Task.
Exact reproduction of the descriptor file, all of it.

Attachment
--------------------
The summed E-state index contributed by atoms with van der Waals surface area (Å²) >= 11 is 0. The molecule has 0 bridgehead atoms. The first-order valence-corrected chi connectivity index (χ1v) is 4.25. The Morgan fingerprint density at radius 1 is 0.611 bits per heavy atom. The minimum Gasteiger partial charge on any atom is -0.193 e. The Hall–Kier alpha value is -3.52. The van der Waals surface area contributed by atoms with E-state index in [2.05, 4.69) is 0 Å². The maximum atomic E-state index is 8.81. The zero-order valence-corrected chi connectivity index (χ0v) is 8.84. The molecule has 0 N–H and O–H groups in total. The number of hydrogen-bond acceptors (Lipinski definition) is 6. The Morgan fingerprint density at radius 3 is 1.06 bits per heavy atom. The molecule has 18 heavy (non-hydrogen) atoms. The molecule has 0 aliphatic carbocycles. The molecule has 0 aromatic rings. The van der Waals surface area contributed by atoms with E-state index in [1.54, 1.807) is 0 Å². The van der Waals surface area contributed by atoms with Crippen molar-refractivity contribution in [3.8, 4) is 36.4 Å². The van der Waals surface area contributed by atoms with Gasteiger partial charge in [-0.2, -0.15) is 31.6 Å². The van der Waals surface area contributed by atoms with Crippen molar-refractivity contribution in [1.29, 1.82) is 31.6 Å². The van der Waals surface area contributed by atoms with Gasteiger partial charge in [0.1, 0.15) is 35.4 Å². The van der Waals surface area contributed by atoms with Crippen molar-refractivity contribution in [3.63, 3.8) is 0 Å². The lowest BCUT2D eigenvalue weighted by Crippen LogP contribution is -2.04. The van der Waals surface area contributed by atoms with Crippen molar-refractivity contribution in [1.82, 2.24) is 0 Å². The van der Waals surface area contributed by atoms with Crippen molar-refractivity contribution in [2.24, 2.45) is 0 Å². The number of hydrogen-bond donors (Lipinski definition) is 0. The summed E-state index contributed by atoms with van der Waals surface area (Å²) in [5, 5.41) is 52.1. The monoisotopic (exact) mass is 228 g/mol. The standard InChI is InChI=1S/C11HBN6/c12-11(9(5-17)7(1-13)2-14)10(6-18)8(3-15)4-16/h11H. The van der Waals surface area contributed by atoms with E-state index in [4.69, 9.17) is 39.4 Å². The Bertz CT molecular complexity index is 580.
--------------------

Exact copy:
The summed E-state index contributed by atoms with van der Waals surface area (Å²) >= 11 is 0. The molecule has 0 bridgehead atoms. The first-order valence-corrected chi connectivity index (χ1v) is 4.25. The Morgan fingerprint density at radius 1 is 0.611 bits per heavy atom. The minimum Gasteiger partial charge on any atom is -0.193 e. The Hall–Kier alpha value is -3.52. The van der Waals surface area contributed by atoms with E-state index in [2.05, 4.69) is 0 Å². The maximum atomic E-state index is 8.81. The zero-order valence-corrected chi connectivity index (χ0v) is 8.84. The molecule has 0 N–H and O–H groups in total. The number of hydrogen-bond acceptors (Lipinski definition) is 6. The Morgan fingerprint density at radius 3 is 1.06 bits per heavy atom. The molecule has 18 heavy (non-hydrogen) atoms. The molecule has 0 aliphatic carbocycles. The molecule has 0 aromatic rings. The van der Waals surface area contributed by atoms with E-state index in [1.54, 1.807) is 0 Å². The van der Waals surface area contributed by atoms with Crippen molar-refractivity contribution in [3.8, 4) is 36.4 Å². The van der Waals surface area contributed by atoms with Gasteiger partial charge in [-0.2, -0.15) is 31.6 Å². The van der Waals surface area contributed by atoms with Crippen molar-refractivity contribution in [1.29, 1.82) is 31.6 Å². The van der Waals surface area contributed by atoms with Gasteiger partial charge in [0.1, 0.15) is 35.4 Å². The van der Waals surface area contributed by atoms with Crippen molar-refractivity contribution in [3.63, 3.8) is 0 Å². The lowest BCUT2D eigenvalue weighted by Crippen LogP contribution is -2.04. The van der Waals surface area contributed by atoms with Crippen molar-refractivity contribution in [1.82, 2.24) is 0 Å². The van der Waals surface area contributed by atoms with Crippen molar-refractivity contribution in [2.24, 2.45) is 0 Å². The number of hydrogen-bond donors (Lipinski definition) is 0. The summed E-state index contributed by atoms with van der Waals surface area (Å²) in [5, 5.41) is 52.1. The monoisotopic (exact) mass is 228 g/mol. The standard InChI is InChI=1S/C11HBN6/c12-11(9(5-17)7(1-13)2-14)10(6-18)8(3-15)4-16/h11H. The van der Waals surface area contributed by atoms with E-state index in [4.69, 9.17) is 39.4 Å². The Bertz CT molecular complexity index is 580.